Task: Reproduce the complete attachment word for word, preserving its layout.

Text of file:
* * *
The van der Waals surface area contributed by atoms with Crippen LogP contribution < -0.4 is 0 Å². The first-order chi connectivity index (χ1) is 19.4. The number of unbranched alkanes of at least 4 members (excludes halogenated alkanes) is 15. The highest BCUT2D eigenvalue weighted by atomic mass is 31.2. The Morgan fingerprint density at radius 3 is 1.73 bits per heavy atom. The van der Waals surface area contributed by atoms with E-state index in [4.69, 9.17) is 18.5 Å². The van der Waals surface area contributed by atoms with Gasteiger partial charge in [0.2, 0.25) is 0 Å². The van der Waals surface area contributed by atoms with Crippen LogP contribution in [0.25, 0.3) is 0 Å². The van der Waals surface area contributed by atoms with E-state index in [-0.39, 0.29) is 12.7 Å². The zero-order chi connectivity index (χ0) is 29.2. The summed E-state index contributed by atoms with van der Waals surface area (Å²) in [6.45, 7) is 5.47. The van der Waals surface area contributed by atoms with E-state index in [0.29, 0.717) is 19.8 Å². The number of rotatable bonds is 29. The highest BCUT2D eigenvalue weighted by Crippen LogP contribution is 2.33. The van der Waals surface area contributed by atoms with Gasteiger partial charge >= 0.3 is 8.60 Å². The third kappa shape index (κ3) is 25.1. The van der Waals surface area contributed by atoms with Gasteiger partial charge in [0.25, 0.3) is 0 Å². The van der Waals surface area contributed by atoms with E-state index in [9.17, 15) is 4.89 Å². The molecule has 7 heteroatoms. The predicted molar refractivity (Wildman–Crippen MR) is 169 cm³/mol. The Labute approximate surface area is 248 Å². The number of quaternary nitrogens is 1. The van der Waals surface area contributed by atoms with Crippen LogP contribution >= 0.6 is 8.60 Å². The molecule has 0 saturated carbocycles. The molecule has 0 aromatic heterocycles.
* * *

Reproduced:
The van der Waals surface area contributed by atoms with Crippen LogP contribution < -0.4 is 0 Å². The first-order chi connectivity index (χ1) is 19.4. The number of unbranched alkanes of at least 4 members (excludes halogenated alkanes) is 15. The highest BCUT2D eigenvalue weighted by atomic mass is 31.2. The Morgan fingerprint density at radius 3 is 1.73 bits per heavy atom. The van der Waals surface area contributed by atoms with E-state index in [4.69, 9.17) is 18.5 Å². The van der Waals surface area contributed by atoms with Gasteiger partial charge in [0.2, 0.25) is 0 Å². The van der Waals surface area contributed by atoms with Crippen LogP contribution in [0.25, 0.3) is 0 Å². The van der Waals surface area contributed by atoms with E-state index in [-0.39, 0.29) is 12.7 Å². The zero-order chi connectivity index (χ0) is 29.2. The summed E-state index contributed by atoms with van der Waals surface area (Å²) in [6.45, 7) is 5.47. The van der Waals surface area contributed by atoms with E-state index in [0.29, 0.717) is 19.8 Å². The number of rotatable bonds is 29. The highest BCUT2D eigenvalue weighted by Crippen LogP contribution is 2.33. The van der Waals surface area contributed by atoms with Gasteiger partial charge >= 0.3 is 8.60 Å². The third kappa shape index (κ3) is 25.1. The van der Waals surface area contributed by atoms with Gasteiger partial charge in [0.25, 0.3) is 0 Å². The van der Waals surface area contributed by atoms with E-state index in [9.17, 15) is 4.89 Å². The molecule has 7 heteroatoms. The predicted molar refractivity (Wildman–Crippen MR) is 169 cm³/mol. The Labute approximate surface area is 248 Å². The number of quaternary nitrogens is 1. The van der Waals surface area contributed by atoms with Crippen LogP contribution >= 0.6 is 8.60 Å². The molecule has 0 saturated carbocycles. The molecule has 0 aromatic heterocycles.